Jack, Jill & building Android apps by hand

Jack, Jill & building Android apps by hand

This seems to be the overarching theme of my posts. I renounce modern IDEs, go command-line and claim it’s good for you. But this time it’s serious.

I’m scared of magic.

Mysterious background processes performing tasks I’m unaware of and don’t understand. IDEs reading my mind and generating code behind my back. “Here, try some”, they’ll say. And I will try some indeed. Heck, I will even like it. But the mystery of it all will make it hard to swallow.

One such mystery for me has been the Android build process. Even outside the IDE, turning Java and XML into APK via Gradle was just enough magic to make me uncomfortable.

Whenever possible, I like to strip away the magic and do things by hand. Even if only as an exercise.

This was one such exercise.

The goal

To build and deploy an Android app by hand, using only the SDK command-line tools.

The rules

  • No IDEs
  • No Gradle

And for extra credit:

The project

For this task, I created a simple, single-activity application. When run, it will look like this:

Not a paragon of Android good practices mind you, but just enough to walk us through the major steps of the build:

For demonstration purposes I’ve adopted a simple, flat project folder structure:

handbuilt-android-project/
├── AndroidManifest.xml
├── gen/
├── lib/
│   └── picasso-2.5.2.jar
├── out/
├── res/
│   ├── drawable-xhdpi/
│   │   └── icon.png
│   └── layout/
│       └── activity_main.xml
└── src/
    └── pl/
        └── czak/
            └── handbuilt/
                └── MainActivity.java

When we’re done:

  • gen/ will contain the generated R.java class.
  • out/ will contain the products of our build

The complete source code (with a slightly more advanced folder structure and simple dependency management built in) is available on GitHub. For the tl;dr version, just check out the Makefile.

If you wish to follow along, we need to do some setup beforehand.

Prerequisites

Download the latest SDK tools package (24.4.1 as of this writing), unzip it and set $ANDROID_HOME to the root folder. Then launch the SDK Manager using:

$ $ANDROID_HOME/tools/android

Before the SDK is fully usable, we need to download additional components:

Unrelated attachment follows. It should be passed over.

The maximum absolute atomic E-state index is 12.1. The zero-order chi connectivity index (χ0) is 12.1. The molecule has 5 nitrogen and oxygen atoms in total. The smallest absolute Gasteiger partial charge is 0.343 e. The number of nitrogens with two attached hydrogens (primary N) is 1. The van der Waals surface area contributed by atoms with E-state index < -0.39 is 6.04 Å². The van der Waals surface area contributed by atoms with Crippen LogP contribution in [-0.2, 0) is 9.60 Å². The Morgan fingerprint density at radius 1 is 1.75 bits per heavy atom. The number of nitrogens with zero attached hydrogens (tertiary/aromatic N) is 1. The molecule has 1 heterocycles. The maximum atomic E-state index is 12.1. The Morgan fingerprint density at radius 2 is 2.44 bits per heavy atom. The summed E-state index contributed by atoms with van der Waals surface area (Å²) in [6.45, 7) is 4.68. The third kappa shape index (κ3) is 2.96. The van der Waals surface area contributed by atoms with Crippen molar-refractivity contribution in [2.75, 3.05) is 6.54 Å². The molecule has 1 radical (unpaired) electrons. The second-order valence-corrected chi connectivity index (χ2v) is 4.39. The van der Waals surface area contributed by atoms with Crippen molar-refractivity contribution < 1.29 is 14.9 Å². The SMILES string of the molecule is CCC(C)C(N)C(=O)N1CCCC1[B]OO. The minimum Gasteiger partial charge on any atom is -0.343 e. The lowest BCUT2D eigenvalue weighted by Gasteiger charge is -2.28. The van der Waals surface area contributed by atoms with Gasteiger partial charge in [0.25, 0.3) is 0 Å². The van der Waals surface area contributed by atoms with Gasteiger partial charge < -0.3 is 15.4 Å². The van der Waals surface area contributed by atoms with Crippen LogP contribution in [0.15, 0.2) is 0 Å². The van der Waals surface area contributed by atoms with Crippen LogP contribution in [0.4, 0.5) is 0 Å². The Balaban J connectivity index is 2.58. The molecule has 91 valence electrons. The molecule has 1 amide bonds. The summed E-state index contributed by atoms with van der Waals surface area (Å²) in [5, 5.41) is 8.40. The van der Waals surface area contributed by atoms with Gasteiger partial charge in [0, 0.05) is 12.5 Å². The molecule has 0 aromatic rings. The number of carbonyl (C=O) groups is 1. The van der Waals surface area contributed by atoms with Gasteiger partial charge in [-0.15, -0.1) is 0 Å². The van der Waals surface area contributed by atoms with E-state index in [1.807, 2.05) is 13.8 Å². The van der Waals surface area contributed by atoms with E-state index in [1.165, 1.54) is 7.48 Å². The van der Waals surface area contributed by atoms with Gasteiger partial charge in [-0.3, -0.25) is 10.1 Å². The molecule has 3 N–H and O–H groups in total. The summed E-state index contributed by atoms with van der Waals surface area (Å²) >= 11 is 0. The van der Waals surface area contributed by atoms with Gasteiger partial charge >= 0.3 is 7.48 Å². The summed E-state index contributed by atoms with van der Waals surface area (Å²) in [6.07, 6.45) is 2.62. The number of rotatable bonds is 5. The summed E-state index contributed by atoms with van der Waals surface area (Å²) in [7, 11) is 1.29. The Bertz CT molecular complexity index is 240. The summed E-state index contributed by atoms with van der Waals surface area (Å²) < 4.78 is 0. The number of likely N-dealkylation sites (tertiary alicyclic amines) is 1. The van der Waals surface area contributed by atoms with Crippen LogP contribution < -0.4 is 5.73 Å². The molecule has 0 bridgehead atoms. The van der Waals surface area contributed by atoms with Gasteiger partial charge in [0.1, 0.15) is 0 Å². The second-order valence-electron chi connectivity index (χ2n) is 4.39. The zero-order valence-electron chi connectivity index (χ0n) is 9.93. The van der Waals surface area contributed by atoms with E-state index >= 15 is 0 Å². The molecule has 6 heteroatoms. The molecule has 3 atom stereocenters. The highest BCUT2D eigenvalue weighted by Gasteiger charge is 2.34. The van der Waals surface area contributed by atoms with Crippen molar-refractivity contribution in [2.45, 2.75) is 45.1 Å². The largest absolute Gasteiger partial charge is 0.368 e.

• Tools
  • Platform tools
  • Build tools
  • Android N Preview SDK
  • Android N System Image (if you want to test on an emulator)

I live on the edge ;) so I go with preview versions of everything:

Once everything is installed, make sure the following commands are available in your $PATH:

  • $JAVA_HOME/bin/java
  • $JAVA_HOME/bin/jarsigner
  • $ANDROID_HOME/platform-tools/adb
  • $ANDROID_HOME/tools/build-tools/24.0.0-preview/aapt
  • $ANDROID_HOME/tools/build-tools/24.0.0-preview/zipalign

The Jack compiler is contained in the build tools under $ANDROID_HOME/build-tools/24.0.0-preview/jack.jar. For convenience, I use the following alias to invoke it:

$ alias jack='java -jar "$ANDROID_HOME/build-tools/24.0.0-preview/jack.jar"'

The build

The complete build consists of 7 distinct steps, described in the following subsections:

  1. Generate R.java
  2. Compile
  3. Package
  4. Sign
  5. Zipalign
  6. Upload
  7. Run

Step 1. Generate R.java

In Android Studio, this happens continuously behind the scenes and is perhaps the most magical part of the process. You add a new layout XML and a second later you can reference it in your code as R.layout.activity_main. This is because the IDE regenerates the R.java source file whenever your resources change.

In our exercise, we need to do it manually. This is the first job for aapt:

$ aapt package -f \
               -M AndroidManifest.xml \
               -I "$ANDROID_HOME/platforms/android-N/android.jar" \
               -S res/ \
               -J gen/ \
               -m

This invocation takes our AndroidManifest.xml and the resources under res/ and generates the following source file:

gen/pl/czak/handbuilt/R.java
/* AUTO-GENERATED FILE.  DO NOT MODIFY.
 *
 * This class was automatically generated by the
 * aapt tool from the resource data it found.  It
 * should not be modified by hand.
 */

package pl.czak.handbuilt;

public final class R {
    public static final class attr {
    }
    public static final class drawable {
        public static final int icon=0x7f020000;
    }
    public static final class id {
        public static final int image=0x7f040000;
    }
    public static final class layout {
        public static final int activity_main=0x7f030000;
    }
}

Step 2. Compile

The complete source code now consists of MainActivity.java and the newly generated R.java. We can now compile it using Jack: